Jarrid Wilson, an associate pastor in a California megachurch, was a strong advocate for mental health.

He began an organization to help promote good mental health and was very open about his own struggle with depression. On Monday evening, he took his life.

Sometimes, people think ministers are immune from the challenges that affect others. We’re not. We struggle with the same physical and emotional problems that others battle.

Too often, we keep these battles private, afraid or ashamed to share them openly in fear that people will think less of us. Sometimes, that leads to preventable tragedy.

From news accounts I’ve read, Wilson did not keep his battle with depression private. He was open about his struggles in his books, his sermons and on social media.

I’ve shared my own battle with depression on my blog, in my books, in pastor conferences I’ve led and in sermons.

Unlike some others, my depression did not include thoughts of suicide, but it did take me into some dark times.

I can’t recall a time when I was open about my struggle with depression that someone didn’t come to me thanking me for the hope I had given them.

I pray I will never go through such a time like that again, but I am thankful that my experience has brought hope to others who were going through it.

For a year, I met weekly with a Christian counselor and took medication for depression.

Some Christians still believe that counseling and medication for emotional issues show a sign of weakness or a lack of faith.

These same people think nothing of taking an aspirin for a headache or insulin for diabetes. There is no difference.

Physical and emotional illnesses are just that – illnesses. Along with prayer, we should avail ourselves of everything that can help us overcome any illness we might encounter.

I’m thankful that I could see a Christian counselor who could help me understand what was happening to me and a doctor who prescribed the best medicine for my condition.

Both helped speed my recovery and perhaps prevented something worse.

As a judicatory minister serving a number of churches, I met pastors I was convinced were clinically depressed. I always pointed out my concern to them and encouraged them to see a doctor. I’m not sure any of them did.

With one pastor’s permission, I shared my concern with his wife. With tears running down her face, she nodded her head in agreement. She knew he was depressed. So did he.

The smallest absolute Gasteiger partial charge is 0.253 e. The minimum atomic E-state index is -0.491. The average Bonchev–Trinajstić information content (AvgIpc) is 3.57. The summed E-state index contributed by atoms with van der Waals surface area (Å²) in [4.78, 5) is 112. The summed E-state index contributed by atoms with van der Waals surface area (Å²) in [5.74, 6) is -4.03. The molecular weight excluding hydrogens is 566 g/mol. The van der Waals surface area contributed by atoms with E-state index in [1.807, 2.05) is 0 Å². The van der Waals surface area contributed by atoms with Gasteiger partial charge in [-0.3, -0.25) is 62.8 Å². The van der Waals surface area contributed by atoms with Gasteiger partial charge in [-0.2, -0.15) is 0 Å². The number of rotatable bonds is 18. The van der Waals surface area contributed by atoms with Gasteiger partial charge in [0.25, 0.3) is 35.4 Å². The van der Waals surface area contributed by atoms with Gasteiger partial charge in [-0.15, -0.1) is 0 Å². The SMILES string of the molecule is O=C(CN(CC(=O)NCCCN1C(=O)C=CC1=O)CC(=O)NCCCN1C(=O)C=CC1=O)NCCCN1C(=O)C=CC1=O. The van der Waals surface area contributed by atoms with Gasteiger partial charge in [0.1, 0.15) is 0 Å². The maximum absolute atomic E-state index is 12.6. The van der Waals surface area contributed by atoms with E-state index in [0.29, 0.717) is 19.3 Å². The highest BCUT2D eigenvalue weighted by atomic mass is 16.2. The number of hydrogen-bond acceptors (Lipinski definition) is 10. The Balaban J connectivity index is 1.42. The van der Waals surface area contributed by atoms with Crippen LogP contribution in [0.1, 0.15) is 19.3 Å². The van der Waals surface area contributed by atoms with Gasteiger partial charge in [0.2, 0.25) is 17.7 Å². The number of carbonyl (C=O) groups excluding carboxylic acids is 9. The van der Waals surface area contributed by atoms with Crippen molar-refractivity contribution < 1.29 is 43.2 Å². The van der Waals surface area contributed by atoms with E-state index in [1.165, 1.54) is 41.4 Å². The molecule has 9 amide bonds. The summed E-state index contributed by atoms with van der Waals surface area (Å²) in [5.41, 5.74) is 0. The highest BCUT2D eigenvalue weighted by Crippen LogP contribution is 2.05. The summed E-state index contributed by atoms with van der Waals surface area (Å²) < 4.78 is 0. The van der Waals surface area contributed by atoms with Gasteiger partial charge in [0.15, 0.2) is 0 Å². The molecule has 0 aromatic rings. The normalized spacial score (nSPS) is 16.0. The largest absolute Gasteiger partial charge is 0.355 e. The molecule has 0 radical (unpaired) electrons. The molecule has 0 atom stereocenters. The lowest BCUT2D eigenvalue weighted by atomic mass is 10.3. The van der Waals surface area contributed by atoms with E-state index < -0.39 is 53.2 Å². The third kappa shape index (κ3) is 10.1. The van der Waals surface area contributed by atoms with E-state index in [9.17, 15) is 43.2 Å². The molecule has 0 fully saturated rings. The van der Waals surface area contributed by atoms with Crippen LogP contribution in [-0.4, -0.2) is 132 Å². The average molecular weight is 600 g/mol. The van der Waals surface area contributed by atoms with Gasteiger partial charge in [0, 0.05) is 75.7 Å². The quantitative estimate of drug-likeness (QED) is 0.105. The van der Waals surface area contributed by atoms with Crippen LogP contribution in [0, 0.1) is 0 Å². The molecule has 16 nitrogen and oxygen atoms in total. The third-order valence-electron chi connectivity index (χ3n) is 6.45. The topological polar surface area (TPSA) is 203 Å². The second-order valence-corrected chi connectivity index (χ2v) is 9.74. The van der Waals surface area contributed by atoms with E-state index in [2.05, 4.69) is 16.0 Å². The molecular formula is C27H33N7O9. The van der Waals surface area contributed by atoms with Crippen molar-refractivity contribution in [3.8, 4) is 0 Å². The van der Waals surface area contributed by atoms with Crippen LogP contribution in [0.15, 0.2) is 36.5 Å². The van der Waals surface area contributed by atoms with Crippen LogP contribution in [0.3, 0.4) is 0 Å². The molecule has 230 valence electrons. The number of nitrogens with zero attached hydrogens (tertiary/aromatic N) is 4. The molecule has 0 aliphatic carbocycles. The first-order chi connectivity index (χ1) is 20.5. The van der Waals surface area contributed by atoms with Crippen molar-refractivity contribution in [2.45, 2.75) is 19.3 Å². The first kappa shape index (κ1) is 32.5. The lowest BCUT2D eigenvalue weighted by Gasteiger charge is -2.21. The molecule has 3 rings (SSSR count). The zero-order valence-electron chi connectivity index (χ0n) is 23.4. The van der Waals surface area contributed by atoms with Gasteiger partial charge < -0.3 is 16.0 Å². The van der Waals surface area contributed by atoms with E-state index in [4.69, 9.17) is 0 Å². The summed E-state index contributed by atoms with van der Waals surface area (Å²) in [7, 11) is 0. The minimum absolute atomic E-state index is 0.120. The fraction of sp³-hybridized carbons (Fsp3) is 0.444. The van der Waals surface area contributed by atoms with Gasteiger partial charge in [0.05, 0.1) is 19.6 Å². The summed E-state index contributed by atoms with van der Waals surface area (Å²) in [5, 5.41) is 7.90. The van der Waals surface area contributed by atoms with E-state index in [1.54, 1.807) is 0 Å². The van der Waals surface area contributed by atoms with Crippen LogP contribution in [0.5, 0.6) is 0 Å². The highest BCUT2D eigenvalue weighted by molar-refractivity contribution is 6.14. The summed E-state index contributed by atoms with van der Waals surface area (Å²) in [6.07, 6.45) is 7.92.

The last I knew he had done nothing about it. I think I know his reasons. None of them is valid.

The ministry can be a lonely place. It can become even lonelier when we are battling emotional and mental illnesses. It is during such times that we cannot afford to cut ourselves off from those who can help us.

We need someone to talk to, someone who will love us despite what is going on inside us. We need people we can call when our thoughts threaten to overwhelm us.

We also need to talk about this from the pulpit.

Struggling with emotional and mental illnesses doesn’t make one less of a Christian. It doesn’t demonstrate a lack of faith.

There is nothing evil about seeking help from counselors or doctors for these kinds of problems.

Rather than judging someone struggling with these issues, this is a time for the church to gather around the individual to help love him or her back to health.

It’s also a time for the church to gather around the family. This is a rough time for them as well as for the one struggling with the problem.

I know my depression brought many difficult times for my family. They struggled to understand what was happening to me. My yearlong recovery had numerous setbacks that were difficult for everyone.

The church needs to walk through this valley with the family to assure them they are not alone in this.

Editor’s note: A version of this article first appeared on Bickers’ blog, Bivocational Ministry. It is used with permission.

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